.comment-link {margin-left:.6em;}

Proviso Probe

Wednesday, November 09, 2005

M06, spoke to Rep. Calvin Giles [8th Rep]

I finally spoke to Rep. Calvin Giles today.

I asked about the incident with the Oak Park cop. Giles recounted things slightly differently than Smith and Norwood.

"I pulled up as they were circulating [nominating petitions]," Giles said. "I was dropping off my petitions [for Smith and Norwood to circulate]." Giles said the police officer had engaged Smith and Norwood by the time he arrived. Giles wrote down the license plate of the vehicle, but has since thrown it away.

Giles speculated that Sen. Kimberly Lightford continues to harbor resentment against him over her decision to support Sen. James T. Meeks over Giles for joint Black caucus chair. Giles denied holding a grudge against Lightford. "Anybody who knows me will tell you, I'm not like that," Giles said.

Giles said he heard rumors Meeks was threatening to send 5,000 of his parishioners to the Eighth District to campaign against Giles. Giles complained Meeks was acting based on "hearsay and a false premise" that Giles was supporting James T. Smith against Lightford.

Giles approached Meeks about the issue. Giles told me, "we had some choice words."

Giles acknowledged hearing that LaShawn K. Ford is circulating nominating petitions. Giles listed Sen. Hendon, Sen. Trotter and Sen. Meeks as supporters of ousting Giles. Giles expressed confidence he retains the support of Alderman Isaac Carothers.

1 Comments:

  • From Todays Tribune

    Why is Giles above the law?

    Published November 14, 2005

    Candidates for office in Illinois operate under few restrictions when it comes to collecting and spending campaign contributions. Pretty much all that's asked of them is this: Be transparent.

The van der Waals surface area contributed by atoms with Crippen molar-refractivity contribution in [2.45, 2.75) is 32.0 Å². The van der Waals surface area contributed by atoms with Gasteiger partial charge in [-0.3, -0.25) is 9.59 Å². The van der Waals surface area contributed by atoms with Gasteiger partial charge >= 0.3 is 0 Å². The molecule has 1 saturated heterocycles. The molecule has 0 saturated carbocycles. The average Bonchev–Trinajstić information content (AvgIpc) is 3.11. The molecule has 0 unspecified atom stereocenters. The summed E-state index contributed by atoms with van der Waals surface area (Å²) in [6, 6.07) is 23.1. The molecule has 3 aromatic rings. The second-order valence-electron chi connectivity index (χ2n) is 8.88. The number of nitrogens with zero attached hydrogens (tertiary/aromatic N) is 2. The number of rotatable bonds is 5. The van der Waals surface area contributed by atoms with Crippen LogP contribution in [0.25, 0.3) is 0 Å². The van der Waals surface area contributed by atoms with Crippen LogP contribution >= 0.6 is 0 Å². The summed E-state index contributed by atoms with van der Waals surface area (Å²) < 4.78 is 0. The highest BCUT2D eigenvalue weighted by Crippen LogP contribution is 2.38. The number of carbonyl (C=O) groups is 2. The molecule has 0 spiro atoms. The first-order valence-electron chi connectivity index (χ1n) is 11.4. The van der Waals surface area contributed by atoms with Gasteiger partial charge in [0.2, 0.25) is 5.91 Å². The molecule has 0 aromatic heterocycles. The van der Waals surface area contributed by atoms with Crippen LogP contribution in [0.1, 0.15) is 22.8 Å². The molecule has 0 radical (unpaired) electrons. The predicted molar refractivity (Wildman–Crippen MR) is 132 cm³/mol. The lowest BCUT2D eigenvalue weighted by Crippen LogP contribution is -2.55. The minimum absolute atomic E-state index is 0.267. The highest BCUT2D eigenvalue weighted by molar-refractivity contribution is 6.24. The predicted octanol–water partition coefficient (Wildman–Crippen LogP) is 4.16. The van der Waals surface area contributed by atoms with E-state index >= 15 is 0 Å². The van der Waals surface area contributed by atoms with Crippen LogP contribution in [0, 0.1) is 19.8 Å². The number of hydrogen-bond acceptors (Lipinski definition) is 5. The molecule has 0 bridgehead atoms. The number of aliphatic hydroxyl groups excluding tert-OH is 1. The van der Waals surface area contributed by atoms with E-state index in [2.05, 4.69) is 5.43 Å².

Fully disclose to the public exactly who is contributing to your campaign and how much is given. Do so in a timely fashion.

    "If Moammar Gadhafi wants to give you $1 million funneled through a foreign corporation to hire an assassin to kill your opponent, that's all OK according to our campaign disclosure laws," said David Morrison, deputy director of the Illinois Campaign for Political Reform, recalling a time-worn Illinois adage. "You just have to report it."

    Easy, right? Not for state Rep. Calvin Giles, who has a curious and persistent problem disclosing who is giving him political support and how he's spending it. The Democrat from Chicago's West Side owes an astounding $144,000 for 50 different instances of failing to file a required campaign finance report on time.

    The 1998 Gift Ban Act authorized the State Board of Elections to penalize political committees that fail to meet filing deadlines. The board can impose hefty fines and even remove candidates from the ballot if the fines aren't paid.

    Giles has until Jan. 19 to pay up or face the consequences, which could include denying him a ballot spot in the Democratic primary in March.

    Giles has ignored repeated attempts by election officials to contact him. Maybe he thinks he's above the law. Last year, he fended off a legal challenge to remove him from the November ballot. That decision, however, was based on a technicality in the law, not on the merits of the case.

    At that time, he owed roughly $80,000 in fines. Since then, the state board has slapped more penalties on Giles for campaign law violations, bringing his fines to $144,000.

    In a normal election year, roughly 3,500 political committees are required to file campaign disclosure reports, according to state election officials. Of those, roughly 200 to 250 don't file on time, but they eventually meet their obligations. No public official has gone so far out of his way to snub the law as Giles has.

    Disclosure laws are there for an important reason. They give voters information about candidates and who supports them, about possible conflicts of interest and about how responsibly the candidates spend their campaign money.

    When Giles thumbs his nose at state election law, he thumbs his nose at voters. The State Board of Elections will be right to continue to press Giles to obey the law, even if it means taking him off the ballot.

    By Anonymous Cut Calvin Loose, at 8:22 PM, November 14, 2005  

Post a Comment

Links to this post:

Create a Link

<< Home